Around 70 alumni returned to campus this spring for the annual Students and Alumni of Color (SAOC) Association symposium at the Princeton School of Public and International Affairs. This year’s theme addressed issues of social and racial justice from a global perspective, shining a spotlight on the global nature of oppression, resistance, and freedom.
“Thinking Beyond Borders and About Transnational Solidarity” was held on April 2 and 3 at Robertson Hall and was the first SAOC Symposium held in person since 2019.
“There's energy within the SAOC committee that put forward this symposium theme,” said Amina Johari MPA ’22, symposium co-chair. “The alumni we spoke with were so excited about this year's theme and said that it was partly why they came.”
Varsha Gandikota-Nellutla MPA ’19 delivered the keynote speech to kick off the weekend. Ganikota-Nelluta’s work is focused on public policy for internationalism, and she currently serves on the Cabinet of Progressive International, which was founded in May 2020 to unite, organize, and mobilize progressive forces around the world.
Other conversations focused on decolonization and reimagination with facilitators from indigenous roots and a storytelling workshop with Denise Kumani Gantt from StoryCenter and Dallas Mayor Eric Johnson MPA/JD ’03. A large group of alumni was involved in the “Decolonization and Global Justice” session. Panelists included Rochelle Haynes MPA ’06, Kidus Asfaw MPA ’14, James Kiawoin MPA ’19, Summer Lopez MPA ’08, Qazi Rashid MPA ’18, and Suman Sureshbabu MPA ’07.
“I take great pride in the symposium we organized because, for the first time, we had a more international focus in the symposium, and we had indigenous speakers,” said co-chair Guillermo Herrera-Nimmagadda MPA ’22.
The professional and personal connections alumni offer to current students are “special” and invaluable, Johari said.
“I've been blown away by how willing they are to give their time and energy to supporting current students and how invested they are in our success here at Princeton, but also beyond,” she said. “There is something really special about having mentors who are also people of color, in terms of helping you navigate your workspace and any challenges that come up being BIPOC.”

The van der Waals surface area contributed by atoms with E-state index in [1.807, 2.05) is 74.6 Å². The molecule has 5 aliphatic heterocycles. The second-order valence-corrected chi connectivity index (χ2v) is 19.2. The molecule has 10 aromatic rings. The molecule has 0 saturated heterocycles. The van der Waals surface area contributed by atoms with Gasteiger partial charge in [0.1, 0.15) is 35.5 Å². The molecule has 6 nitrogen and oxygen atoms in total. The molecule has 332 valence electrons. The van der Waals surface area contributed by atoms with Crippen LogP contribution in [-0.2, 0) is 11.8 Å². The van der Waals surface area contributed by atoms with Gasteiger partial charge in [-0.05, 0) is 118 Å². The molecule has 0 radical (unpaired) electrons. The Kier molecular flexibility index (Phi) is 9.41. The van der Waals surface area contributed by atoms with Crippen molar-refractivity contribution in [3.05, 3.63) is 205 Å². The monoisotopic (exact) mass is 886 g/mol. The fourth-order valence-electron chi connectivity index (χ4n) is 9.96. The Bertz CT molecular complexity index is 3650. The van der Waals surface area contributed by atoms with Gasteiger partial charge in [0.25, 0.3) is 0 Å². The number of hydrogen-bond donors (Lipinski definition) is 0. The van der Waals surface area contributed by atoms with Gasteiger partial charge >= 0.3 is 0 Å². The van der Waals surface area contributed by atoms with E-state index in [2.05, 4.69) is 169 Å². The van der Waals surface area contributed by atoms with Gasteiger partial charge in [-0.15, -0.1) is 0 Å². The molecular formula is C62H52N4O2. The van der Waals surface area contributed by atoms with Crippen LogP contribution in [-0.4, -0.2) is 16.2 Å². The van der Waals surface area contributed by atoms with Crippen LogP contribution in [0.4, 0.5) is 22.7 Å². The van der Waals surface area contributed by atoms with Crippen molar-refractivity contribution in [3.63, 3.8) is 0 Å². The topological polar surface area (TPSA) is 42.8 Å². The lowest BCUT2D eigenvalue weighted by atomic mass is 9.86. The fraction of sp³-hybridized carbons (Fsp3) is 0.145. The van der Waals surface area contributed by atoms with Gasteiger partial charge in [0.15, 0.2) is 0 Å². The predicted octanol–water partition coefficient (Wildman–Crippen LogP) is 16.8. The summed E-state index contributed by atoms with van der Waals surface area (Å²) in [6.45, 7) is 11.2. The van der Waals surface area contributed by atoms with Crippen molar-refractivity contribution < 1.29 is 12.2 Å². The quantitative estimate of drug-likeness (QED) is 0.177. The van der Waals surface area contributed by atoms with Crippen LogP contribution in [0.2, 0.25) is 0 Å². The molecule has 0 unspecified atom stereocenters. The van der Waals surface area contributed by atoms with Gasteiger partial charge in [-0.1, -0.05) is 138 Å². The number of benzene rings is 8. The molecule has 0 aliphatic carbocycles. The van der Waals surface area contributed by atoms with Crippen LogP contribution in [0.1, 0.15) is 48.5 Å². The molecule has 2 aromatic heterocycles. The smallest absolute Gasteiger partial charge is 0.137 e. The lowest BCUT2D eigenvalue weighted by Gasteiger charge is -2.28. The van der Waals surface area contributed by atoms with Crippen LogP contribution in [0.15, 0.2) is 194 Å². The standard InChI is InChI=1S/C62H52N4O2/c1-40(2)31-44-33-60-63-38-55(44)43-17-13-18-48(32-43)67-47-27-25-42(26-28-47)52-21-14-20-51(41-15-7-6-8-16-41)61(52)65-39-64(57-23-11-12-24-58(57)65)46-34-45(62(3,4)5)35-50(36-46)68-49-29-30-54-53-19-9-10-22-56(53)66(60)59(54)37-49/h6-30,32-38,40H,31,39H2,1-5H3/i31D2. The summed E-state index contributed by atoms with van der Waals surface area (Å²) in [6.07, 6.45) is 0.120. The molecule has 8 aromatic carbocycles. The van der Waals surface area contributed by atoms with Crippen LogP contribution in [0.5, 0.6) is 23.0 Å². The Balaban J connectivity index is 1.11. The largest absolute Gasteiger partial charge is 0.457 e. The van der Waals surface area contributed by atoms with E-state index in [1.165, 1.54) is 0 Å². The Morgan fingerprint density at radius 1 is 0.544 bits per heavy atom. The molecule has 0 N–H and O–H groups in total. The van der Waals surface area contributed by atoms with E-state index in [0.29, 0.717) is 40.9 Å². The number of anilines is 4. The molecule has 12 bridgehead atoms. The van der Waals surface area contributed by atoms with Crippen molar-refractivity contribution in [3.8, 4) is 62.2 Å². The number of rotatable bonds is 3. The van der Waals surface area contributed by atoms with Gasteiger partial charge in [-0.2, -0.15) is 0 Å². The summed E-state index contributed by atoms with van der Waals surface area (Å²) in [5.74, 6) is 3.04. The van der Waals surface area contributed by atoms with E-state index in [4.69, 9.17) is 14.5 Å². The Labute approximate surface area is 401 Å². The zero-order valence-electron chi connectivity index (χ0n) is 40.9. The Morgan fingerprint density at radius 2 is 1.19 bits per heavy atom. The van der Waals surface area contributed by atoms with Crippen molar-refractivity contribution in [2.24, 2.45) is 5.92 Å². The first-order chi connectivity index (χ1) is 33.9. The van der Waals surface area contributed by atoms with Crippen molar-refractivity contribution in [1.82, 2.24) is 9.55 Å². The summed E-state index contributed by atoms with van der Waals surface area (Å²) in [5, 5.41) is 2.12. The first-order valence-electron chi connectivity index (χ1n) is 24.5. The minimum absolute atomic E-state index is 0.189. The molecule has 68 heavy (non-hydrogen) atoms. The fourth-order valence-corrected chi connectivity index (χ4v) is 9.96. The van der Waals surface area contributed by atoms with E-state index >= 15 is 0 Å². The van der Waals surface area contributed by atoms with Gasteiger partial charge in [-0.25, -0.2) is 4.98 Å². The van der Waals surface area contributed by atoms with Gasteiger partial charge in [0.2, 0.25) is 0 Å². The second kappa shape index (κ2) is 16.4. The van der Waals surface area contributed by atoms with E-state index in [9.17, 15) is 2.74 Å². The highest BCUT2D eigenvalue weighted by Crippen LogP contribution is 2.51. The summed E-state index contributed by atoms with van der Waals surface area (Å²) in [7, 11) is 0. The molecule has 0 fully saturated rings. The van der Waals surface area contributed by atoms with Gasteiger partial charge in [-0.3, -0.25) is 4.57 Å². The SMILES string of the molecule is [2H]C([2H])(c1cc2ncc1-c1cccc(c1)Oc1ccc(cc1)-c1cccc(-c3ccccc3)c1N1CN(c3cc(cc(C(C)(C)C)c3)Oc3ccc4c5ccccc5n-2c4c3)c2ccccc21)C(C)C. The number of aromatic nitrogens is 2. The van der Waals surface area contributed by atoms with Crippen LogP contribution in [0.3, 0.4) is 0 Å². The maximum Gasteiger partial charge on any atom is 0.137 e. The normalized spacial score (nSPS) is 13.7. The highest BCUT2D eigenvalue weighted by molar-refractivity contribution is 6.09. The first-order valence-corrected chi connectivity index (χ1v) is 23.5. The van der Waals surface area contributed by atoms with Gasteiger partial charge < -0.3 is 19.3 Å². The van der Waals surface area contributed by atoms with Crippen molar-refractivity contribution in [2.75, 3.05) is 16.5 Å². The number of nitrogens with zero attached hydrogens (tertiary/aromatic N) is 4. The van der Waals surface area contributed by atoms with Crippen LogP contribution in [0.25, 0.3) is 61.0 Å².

Diversity, equity, and inclusion is a strategic focus of Dean Amaney Jamal. The co-chairs see the SAOC as part of fulfilling this mission, serving as a resource for both current students and alumni who are willing to offer up their time and resources. Co-chair Nausheen Rajan MPA ’22 said the symposium weekend is emblematic of one way to contribute to DEI efforts. “It’s not just about a weekend, but about a culture,” Rajan said.
The co-chairs have all graduated and are already looking ahead to returning to SPIA for next year’s symposium.
“We all want to keep supporting SAOC,” Rajan said. “We want to help those going forward to bring their vision into reality like alumni have helped us.”
Laura De Olden, associate director for graduate student life diversity initiatives, leads the SAOC and worked extensively with the student co-chairs to organize this year’s event.
“SPIA is known for small cohorts that create a tight-knit sense of community, yet even within the School’s larger community, students have the ability to create their own organizations and affinity groups based on their policy interests and/or aspects of their identity. SAOC is a prime example of this,” she said.
Since its inception in 1996, SAOC has facilitated relationships between its students and alumni, as well as the various racial, ethnic, cultural, and other communities inhabited beyond Princeton. The group meets bi-annually at a fall mentorship retreat and spring symposium, usually held on-campus.